All of these saves are included in the zip file... and should be derivable from the first game save, if nothing else.

Now, time to be a bit more expansive and aggressive.


Um, I didn't get very far on Lone Cow, as my health sucked.

So, I quickly altered course and tried Three Pigs, instead.

Three cities outlined in yellow territory, blocking off the red bordered Russian lands below, the cities are surrounded by rainforest and are completely undeveloped; and as such, are complete dead weight
Three Pigs Ends With A Whimper

The above shows part of my ending position on the Three Pigs Map. While playing Three Pigs, I was too expansive... and maybe not aggressive enough. But my real downfall (well, not so much a downfall, but a clear mistake) was in over-expanding into land that I did not have the workers to clear. In the above image, my land (The Holy Roman Empire) is outlined in yellow and is full of unimproved Rainforest, which is only slightly better than a Desert or Mountain tile (and not really even that, since although Rainforest provides +1 Food, it also yields -1 Health).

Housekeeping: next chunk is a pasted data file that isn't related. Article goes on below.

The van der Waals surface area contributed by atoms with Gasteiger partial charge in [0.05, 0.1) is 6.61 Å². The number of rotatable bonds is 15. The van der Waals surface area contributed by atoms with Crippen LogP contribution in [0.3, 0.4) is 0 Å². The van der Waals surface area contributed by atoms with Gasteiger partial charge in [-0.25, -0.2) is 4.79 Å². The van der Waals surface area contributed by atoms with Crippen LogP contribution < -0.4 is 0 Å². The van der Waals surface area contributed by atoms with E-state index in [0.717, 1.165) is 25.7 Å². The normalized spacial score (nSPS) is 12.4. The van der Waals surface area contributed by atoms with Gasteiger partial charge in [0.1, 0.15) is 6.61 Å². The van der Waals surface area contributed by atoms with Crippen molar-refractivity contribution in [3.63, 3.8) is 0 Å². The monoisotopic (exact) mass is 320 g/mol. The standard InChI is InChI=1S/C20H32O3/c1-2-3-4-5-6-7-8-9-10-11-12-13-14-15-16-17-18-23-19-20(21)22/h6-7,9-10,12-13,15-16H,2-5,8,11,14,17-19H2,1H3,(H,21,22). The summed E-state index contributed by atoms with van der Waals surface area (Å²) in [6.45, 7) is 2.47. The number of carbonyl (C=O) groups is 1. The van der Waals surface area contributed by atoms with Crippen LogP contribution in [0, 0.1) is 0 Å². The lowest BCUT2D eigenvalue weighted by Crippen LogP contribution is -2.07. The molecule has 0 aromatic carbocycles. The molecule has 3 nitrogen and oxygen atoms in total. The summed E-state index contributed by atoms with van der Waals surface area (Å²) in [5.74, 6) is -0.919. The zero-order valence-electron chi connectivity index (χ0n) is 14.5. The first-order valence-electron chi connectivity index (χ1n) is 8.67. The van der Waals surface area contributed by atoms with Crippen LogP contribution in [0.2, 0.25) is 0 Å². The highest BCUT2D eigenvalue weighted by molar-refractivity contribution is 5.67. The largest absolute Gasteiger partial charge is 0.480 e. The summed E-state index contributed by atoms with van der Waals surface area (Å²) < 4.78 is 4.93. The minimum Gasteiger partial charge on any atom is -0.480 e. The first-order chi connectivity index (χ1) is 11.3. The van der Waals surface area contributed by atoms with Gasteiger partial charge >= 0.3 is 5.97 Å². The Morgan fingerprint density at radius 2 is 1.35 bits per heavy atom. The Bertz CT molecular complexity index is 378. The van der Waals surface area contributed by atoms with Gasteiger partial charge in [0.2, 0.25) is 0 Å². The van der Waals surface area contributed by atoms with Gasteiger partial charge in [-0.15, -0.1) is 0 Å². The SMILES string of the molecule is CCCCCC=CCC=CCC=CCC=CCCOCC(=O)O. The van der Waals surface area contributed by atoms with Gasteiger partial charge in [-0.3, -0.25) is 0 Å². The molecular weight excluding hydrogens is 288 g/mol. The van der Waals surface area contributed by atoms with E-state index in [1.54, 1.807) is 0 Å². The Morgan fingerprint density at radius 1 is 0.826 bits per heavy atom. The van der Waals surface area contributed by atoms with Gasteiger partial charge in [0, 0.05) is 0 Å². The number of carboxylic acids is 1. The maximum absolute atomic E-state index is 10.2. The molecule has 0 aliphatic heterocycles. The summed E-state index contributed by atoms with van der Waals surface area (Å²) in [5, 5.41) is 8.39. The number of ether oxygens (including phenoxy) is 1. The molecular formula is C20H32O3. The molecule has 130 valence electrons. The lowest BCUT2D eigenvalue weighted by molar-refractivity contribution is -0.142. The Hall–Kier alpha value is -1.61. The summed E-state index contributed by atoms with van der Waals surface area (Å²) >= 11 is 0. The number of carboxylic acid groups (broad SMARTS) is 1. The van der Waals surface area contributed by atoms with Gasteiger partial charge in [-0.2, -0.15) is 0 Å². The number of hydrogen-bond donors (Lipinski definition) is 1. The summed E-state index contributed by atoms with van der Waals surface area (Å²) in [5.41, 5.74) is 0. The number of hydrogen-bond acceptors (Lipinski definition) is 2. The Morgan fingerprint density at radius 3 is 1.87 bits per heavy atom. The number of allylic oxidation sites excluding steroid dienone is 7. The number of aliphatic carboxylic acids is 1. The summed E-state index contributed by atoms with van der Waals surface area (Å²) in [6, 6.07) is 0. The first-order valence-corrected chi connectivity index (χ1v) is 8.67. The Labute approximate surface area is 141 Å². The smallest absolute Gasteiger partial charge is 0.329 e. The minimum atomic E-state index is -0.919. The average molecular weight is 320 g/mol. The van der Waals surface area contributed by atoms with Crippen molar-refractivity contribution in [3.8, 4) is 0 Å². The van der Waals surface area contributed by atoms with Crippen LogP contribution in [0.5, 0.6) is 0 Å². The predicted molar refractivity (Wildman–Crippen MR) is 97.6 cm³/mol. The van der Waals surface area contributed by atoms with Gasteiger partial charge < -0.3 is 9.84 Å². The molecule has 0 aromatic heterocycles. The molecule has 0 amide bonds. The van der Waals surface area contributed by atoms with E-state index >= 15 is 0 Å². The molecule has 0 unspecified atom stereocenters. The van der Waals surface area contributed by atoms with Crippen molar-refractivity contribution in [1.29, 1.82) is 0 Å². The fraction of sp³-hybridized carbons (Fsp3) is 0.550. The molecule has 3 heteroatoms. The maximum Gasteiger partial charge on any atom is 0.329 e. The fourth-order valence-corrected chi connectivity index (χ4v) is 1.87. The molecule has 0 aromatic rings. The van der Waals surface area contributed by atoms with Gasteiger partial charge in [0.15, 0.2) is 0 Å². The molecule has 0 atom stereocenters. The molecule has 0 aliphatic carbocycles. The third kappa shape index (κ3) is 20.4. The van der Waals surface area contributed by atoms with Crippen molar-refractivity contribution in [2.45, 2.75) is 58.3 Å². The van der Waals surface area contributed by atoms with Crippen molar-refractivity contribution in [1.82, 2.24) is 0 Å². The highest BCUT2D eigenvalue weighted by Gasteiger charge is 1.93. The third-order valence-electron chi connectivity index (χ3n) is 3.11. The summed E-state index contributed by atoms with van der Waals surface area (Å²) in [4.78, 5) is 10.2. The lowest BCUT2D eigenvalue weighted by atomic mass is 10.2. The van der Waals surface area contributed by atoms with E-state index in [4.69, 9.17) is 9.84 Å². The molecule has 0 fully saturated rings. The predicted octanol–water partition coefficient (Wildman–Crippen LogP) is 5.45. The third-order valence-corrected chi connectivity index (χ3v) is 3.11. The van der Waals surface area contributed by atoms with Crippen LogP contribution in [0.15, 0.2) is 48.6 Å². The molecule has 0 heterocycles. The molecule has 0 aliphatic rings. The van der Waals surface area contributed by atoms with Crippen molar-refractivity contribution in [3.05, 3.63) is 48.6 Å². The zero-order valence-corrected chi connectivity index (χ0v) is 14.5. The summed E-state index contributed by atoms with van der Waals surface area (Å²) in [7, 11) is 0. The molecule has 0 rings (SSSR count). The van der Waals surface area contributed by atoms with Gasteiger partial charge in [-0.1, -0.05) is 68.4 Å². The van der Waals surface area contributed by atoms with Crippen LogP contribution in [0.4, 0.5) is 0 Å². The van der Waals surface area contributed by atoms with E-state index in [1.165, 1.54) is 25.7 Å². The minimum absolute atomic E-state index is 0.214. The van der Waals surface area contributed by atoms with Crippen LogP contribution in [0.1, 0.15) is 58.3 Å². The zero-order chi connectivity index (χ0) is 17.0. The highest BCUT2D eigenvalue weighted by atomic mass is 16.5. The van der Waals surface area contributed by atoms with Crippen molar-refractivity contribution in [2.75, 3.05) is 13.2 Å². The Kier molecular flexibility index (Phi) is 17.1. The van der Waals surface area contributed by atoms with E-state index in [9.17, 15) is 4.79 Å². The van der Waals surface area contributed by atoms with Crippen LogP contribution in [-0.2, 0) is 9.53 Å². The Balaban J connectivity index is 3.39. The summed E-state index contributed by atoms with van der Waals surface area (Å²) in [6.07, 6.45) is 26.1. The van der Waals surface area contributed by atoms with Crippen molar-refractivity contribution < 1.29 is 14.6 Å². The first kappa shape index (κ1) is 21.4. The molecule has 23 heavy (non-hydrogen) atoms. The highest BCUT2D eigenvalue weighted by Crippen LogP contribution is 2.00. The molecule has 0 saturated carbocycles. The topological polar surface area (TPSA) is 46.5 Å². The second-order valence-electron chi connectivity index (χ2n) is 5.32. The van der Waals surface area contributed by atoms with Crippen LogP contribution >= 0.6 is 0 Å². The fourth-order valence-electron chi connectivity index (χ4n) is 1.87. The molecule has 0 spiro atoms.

Meanwhile, a war was in the offing, which I feel I would have won, but my economy was going to take a long time to recover from all that early over-expansion, so I quit, loaded the Rice Island Seed, and proceeded to Regenerate more Maps until I found a satisfactory starting position.

Still, playing this map for 155-Turns is all I did yesterday. And I had fun. Hopefully, I'll have as much fun today... and wind up in a position I actually want to continue on from tomorrow.

Also, it should be easier to differentiate the four Maps that follow (three more false starts, then a winning game), as I break the different Maps up into different sections, with a big old header... just like the Pig Flats centered title bar below.

Pig Flats